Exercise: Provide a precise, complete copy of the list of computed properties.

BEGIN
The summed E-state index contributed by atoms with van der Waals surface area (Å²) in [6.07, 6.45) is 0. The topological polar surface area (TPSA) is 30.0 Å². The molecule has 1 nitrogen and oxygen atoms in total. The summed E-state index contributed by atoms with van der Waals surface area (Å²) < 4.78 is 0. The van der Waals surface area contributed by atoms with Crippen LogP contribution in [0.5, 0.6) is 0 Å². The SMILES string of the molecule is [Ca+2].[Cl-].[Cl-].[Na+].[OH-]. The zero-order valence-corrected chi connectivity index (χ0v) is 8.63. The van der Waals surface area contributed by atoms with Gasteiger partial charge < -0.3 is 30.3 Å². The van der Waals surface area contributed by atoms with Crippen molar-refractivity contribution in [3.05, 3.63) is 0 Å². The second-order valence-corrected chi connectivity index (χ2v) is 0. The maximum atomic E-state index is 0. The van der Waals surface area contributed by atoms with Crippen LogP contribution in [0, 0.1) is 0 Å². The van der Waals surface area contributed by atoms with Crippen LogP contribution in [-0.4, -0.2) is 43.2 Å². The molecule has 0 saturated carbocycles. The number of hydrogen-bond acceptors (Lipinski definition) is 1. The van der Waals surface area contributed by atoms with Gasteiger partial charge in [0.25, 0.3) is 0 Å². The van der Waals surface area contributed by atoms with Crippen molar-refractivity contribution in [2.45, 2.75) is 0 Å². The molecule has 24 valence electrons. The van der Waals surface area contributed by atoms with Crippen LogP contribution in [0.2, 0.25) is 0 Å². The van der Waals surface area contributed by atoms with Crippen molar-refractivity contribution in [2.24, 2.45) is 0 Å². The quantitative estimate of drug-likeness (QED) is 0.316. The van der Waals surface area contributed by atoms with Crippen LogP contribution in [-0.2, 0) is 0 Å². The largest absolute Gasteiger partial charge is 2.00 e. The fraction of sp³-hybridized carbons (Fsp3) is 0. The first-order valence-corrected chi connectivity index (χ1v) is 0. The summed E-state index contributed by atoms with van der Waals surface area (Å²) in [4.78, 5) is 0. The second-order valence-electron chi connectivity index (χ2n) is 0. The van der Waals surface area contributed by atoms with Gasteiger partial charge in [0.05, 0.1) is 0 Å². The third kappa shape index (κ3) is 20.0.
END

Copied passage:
The summed E-state index contributed by atoms with van der Waals surface area (Å²) in [6.07, 6.45) is 0. The topological polar surface area (TPSA) is 30.0 Å². The molecule has 1 nitrogen and oxygen atoms in total. The summed E-state index contributed by atoms with van der Waals surface area (Å²) < 4.78 is 0. The van der Waals surface area contributed by atoms with Crippen LogP contribution in [0.5, 0.6) is 0 Å². The SMILES string of the molecule is [Ca+2].[Cl-].[Cl-].[Na+].[OH-]. The zero-order valence-corrected chi connectivity index (χ0v) is 8.63. The van der Waals surface area contributed by atoms with Gasteiger partial charge < -0.3 is 30.3 Å². The van der Waals surface area contributed by atoms with Crippen molar-refractivity contribution in [3.05, 3.63) is 0 Å². The second-order valence-corrected chi connectivity index (χ2v) is 0. The maximum atomic E-state index is 0. The van der Waals surface area contributed by atoms with Crippen LogP contribution in [0, 0.1) is 0 Å². The van der Waals surface area contributed by atoms with Crippen LogP contribution in [-0.4, -0.2) is 43.2 Å². The molecule has 0 saturated carbocycles. The number of hydrogen-bond acceptors (Lipinski definition) is 1. The van der Waals surface area contributed by atoms with Gasteiger partial charge in [0.25, 0.3) is 0 Å². The van der Waals surface area contributed by atoms with Crippen molar-refractivity contribution in [2.45, 2.75) is 0 Å². The molecule has 24 valence electrons. The van der Waals surface area contributed by atoms with Crippen LogP contribution in [0.2, 0.25) is 0 Å². The van der Waals surface area contributed by atoms with Crippen molar-refractivity contribution in [2.24, 2.45) is 0 Å². The quantitative estimate of drug-likeness (QED) is 0.316. The van der Waals surface area contributed by atoms with Crippen LogP contribution in [-0.2, 0) is 0 Å². The largest absolute Gasteiger partial charge is 2.00 e. The fraction of sp³-hybridized carbons (Fsp3) is 0. The first-order valence-corrected chi connectivity index (χ1v) is 0. The summed E-state index contributed by atoms with van der Waals surface area (Å²) in [4.78, 5) is 0. The second-order valence-electron chi connectivity index (χ2n) is 0. The van der Waals surface area contributed by atoms with Gasteiger partial charge in [0.05, 0.1) is 0 Å². The third kappa shape index (κ3) is 20.0.